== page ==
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Blog Post

Write About Asia at the University of Washington

By Sarah E. Pattison
August 10, 2021
Write About Asia at the University of Washington

Write About Asia (WAA) is a workshop series offered at no cost to current, in-service teachers through the East Asia Resource Center at the University of Washington. Participants attend a morning lecture, part of the Seattle Asian Art Museum’s Saturday University Lecture Series, and meet for the workshop in the afternoon, which is facilitated by Mary Roberts. For Spring 2021, the series was titled Sites of Memory in Asia: Remembrance and Redemption and looked at how monumental structures encapsulate poignant events and memorable moments in history. In this blog post, middle school teacher Sarah E Pattison writes about her experience as a workshop participant and shares a selection of her poetry.


Today, a chilly April Saturday, the lecture was virtual and I am grateful to be in cozy clothes for it. I will be meeting with the WAA group in an hour through another emailed link. I start the kettle for tea. I still need to review my notes on the re-building of imperial landmarks in Kyoto, Japan, but I am struck by the disjointed and incomplete thoughts I have, written and otherwise. It makes me smile knowing that as a student today, I can be messy and a little distracted. Teachers are not often afforded that creative freedom, impromptu of the moment and subjective to circumstance. We are bound by so much, it can be hard to let go.

I remember the first time I was given the paper prompts from Mary in 2015. Be back with your writing by noon, does that sound okay? Everyone nodded, I followed suit. I had 45 minutes and I had a writing assignment. The menu of writing prompts offered many means of considering the lecture—summarizing, connecting, something creative, and then my favorite on the list: “write to process however you want.” I would have time to review my notes, surrounded by the inspiration offered in the galleries at the Seattle Art Museum and draft my response. What came out was a poem, which didn’t surprise me, but the content felt divergent. I was buoyed enough to be more personal in my writing. The lines were vulnerable, painful in places—two things I am not oft to show outwardly. Returning to the group that first time was nerve-wracking. I rarely show my writing to my closest loved ones, much less a group of strangers.

Mary sat us in a circle and started. Rules are: No apologies, no explanations. Read it twice and read it loud enough for us to hear. We’ll go around after and share things we liked, only things we liked. Ready? At this, everyone adjusted their assorted writing instruments and steadied themselves to share. Someone else began and I immediately relaxed. It was a poem. What followed changed me. Each time someone shared, we encircled them in positivity and the room seemed to deepen. We created a community with each note; every bit of intellect and empathy built the foundations. It was clear to me that I had walked into something extraordinary.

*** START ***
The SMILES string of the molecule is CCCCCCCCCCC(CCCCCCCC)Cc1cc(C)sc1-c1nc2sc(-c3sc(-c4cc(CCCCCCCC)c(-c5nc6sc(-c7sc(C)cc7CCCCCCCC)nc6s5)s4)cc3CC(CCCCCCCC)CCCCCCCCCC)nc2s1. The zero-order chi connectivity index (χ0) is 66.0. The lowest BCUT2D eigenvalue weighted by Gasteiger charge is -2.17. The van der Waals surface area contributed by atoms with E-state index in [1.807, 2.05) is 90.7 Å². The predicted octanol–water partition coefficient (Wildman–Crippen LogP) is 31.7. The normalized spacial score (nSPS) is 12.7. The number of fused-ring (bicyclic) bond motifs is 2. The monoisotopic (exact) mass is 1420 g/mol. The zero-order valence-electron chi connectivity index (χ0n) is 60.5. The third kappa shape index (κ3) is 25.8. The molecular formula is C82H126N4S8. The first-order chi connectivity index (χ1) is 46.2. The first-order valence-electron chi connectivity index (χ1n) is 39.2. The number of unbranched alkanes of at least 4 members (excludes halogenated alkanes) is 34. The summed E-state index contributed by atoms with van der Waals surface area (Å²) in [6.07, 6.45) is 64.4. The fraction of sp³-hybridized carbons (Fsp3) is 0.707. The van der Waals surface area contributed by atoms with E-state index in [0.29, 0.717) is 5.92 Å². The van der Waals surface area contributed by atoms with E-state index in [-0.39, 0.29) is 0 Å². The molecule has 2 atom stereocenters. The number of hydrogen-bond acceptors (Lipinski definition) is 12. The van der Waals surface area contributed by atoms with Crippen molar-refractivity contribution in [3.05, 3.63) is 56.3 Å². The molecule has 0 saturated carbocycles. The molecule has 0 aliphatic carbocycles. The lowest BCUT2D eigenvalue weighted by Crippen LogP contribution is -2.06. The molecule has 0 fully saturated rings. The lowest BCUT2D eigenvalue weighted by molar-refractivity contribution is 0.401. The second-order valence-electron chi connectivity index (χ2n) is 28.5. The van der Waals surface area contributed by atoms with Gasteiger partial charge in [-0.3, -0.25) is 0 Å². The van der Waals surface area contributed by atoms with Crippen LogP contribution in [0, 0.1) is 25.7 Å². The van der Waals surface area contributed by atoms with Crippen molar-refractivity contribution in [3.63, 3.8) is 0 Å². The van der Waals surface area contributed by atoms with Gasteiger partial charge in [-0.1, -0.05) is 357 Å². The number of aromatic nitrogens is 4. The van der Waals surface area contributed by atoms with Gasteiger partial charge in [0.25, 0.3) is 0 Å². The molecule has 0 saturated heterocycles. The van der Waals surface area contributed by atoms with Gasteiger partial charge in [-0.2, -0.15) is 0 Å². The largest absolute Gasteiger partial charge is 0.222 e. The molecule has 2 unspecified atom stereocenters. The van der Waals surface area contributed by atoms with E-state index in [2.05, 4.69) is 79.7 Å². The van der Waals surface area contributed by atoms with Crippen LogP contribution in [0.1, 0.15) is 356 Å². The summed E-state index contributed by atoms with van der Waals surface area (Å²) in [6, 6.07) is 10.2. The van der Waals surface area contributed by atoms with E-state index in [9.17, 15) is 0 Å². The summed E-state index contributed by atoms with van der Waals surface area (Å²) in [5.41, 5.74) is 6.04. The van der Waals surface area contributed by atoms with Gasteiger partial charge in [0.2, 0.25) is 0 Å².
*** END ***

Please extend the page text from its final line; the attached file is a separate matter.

Each week since that first workshop in 2015, I let go, share my work, and invite people into the space that I open within myself. My practice as a writer has grown to include allowing my mind to wander as it wants, embracing the outcomes of those wanderings. My poetry speaks for my processing. Some of my proudest work has come from these scattered Saturdays in the fall and spring. Moreover, my practice as an educator has never been the same. My students need chances to download new learning, mull it over, write about it, and share it with people they can trust in a space that has been made safe through practice.

I wrote this piece on January 19th, 2019 following the musical wealth shared by musician and biologist Jovino Santos Neto in his lecture “The Harmonic Forest: Musical Structures Heard as Trees.”


Language of the Roots

A full circle formation.
Waves crashing on
returning waves.
We are created
in the middle-space.

If we are the expression of
the frequencies
that reverb around us-

What music am I?
What harmony twists my limbs?
What notes contort me?

My ear is clever
and I speak the language of the roots.
A baseline hum in
my chest and core.

The occasional chirp and flutter
reveals a meadow
I must hike to reach,
but cannot dwell.
A landscape in passing.

Reciprocal feeding-
my environment bends to meet me.
A private conversation.

My span is finite,
The frequencies are not.

Sarah E. Pattison is a maker, mother, and poet. Her work has been published by Seattle Arts and Lectures and received the Elaine Wetterauer Award for poetry in 2019 and 2020. She teaches English Language Arts and Visual Arts at McClure Middle School in Seattle, Washington.

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